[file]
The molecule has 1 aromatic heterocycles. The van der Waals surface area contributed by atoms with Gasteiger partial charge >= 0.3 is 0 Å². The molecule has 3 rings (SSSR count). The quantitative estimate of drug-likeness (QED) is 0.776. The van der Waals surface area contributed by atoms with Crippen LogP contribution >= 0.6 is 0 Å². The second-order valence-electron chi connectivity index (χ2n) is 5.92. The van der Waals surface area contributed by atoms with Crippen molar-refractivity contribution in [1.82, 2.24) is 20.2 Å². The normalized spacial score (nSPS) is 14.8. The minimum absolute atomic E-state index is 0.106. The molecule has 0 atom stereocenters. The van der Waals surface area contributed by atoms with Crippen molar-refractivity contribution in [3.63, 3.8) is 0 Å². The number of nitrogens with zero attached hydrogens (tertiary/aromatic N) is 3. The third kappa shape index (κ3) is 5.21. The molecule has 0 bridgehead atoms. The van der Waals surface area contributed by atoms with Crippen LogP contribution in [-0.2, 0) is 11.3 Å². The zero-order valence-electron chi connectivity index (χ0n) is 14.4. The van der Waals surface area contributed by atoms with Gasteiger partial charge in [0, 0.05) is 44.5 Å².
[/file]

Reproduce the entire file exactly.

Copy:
The molecule has 1 aromatic heterocycles. The van der Waals surface area contributed by atoms with Gasteiger partial charge >= 0.3 is 0 Å². The molecule has 3 rings (SSSR count). The quantitative estimate of drug-likeness (QED) is 0.776. The van der Waals surface area contributed by atoms with Crippen LogP contribution >= 0.6 is 0 Å². The second-order valence-electron chi connectivity index (χ2n) is 5.92. The van der Waals surface area contributed by atoms with Crippen molar-refractivity contribution in [1.82, 2.24) is 20.2 Å². The normalized spacial score (nSPS) is 14.8. The minimum absolute atomic E-state index is 0.106. The molecule has 0 atom stereocenters. The van der Waals surface area contributed by atoms with Crippen molar-refractivity contribution in [3.63, 3.8) is 0 Å². The number of nitrogens with zero attached hydrogens (tertiary/aromatic N) is 3. The third kappa shape index (κ3) is 5.21. The molecule has 0 bridgehead atoms. The van der Waals surface area contributed by atoms with Crippen LogP contribution in [-0.2, 0) is 11.3 Å². The zero-order valence-electron chi connectivity index (χ0n) is 14.4. The van der Waals surface area contributed by atoms with Gasteiger partial charge in [0, 0.05) is 44.5 Å².